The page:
Images from Old Long Island
For a long time, New York City has been seen as the powerhouse of American culture. World famous and much beloved, New York is the city that never sleeps, where the rich and famous live side by side with everyday people. But this glittering reputation is a more recent one. Starting in the late 1800s, New York City became the stomping ground for the elite, Wall Street began to take its place as the financial capital of the world, and as the Gilded Age progressed the city began to acquire more of its renown and attracted more and more of the new, mega-wealthy class.
But where and how did these people live? For many of New York’s Gilded Age elites, home was not one place, but a collection of houses and properties they would spend time at depending on the season. And one place in particular, the north shore of Long Island, began to gain its own reputation as well. Located just east of New York, Long Island became an escape for the wealthy people of the city as they began to build mansions, estates, and country homes. The “Gold Coast” as it is now known was the pinnacle of Gilded Age and early twentieth century wealth, extravagance, and flashiness. One of the best-known pieces of literature from this period, The Great Gatsby by F. Scott Fitzgerald, plays out largely against the landscape of Gold Coast estates and the people who called them home. But what can these estates tell us about the wealthy people of society who built and lived in them? What does their legacy mean for American culture and history at large? And what happened to these estates once the Gilded Age faded into the background, and Long Island began its post-Great Depression and WWII process of suburbanization and development?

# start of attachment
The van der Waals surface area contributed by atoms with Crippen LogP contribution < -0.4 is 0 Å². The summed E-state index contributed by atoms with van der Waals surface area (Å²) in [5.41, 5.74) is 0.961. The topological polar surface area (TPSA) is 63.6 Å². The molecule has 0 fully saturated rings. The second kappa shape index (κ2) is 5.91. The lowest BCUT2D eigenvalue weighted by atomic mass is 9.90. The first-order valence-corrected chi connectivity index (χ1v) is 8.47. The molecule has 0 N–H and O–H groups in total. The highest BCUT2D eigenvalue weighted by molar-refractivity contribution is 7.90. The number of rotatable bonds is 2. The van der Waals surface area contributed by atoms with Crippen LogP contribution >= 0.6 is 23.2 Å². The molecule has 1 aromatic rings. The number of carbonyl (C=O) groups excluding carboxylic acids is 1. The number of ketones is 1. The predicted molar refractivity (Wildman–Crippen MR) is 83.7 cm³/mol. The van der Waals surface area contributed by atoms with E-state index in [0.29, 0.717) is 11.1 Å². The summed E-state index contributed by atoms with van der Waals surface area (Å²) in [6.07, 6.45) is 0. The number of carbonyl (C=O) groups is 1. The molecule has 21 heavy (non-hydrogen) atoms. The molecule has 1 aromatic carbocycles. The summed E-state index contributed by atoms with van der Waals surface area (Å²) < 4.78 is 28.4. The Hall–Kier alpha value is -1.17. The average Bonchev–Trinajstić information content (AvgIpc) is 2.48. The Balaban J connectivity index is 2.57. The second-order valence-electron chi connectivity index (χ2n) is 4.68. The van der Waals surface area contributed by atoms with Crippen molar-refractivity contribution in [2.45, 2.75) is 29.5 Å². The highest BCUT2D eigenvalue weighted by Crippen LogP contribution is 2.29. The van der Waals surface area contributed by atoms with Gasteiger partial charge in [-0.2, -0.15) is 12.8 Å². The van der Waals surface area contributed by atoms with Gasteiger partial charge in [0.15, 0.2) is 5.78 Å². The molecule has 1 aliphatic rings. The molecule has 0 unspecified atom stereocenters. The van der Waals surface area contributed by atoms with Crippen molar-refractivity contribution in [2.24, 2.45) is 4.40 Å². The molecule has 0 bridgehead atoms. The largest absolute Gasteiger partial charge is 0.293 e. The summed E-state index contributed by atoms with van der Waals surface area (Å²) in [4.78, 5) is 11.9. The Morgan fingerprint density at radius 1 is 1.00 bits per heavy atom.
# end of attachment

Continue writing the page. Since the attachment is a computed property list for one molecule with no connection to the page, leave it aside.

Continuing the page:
By mapping the Gold Coast estates that once populated the island, I am hoping to uncover the answers to these questions and explore the impact these estates and the people who called the Gold Coast home had on American culture.
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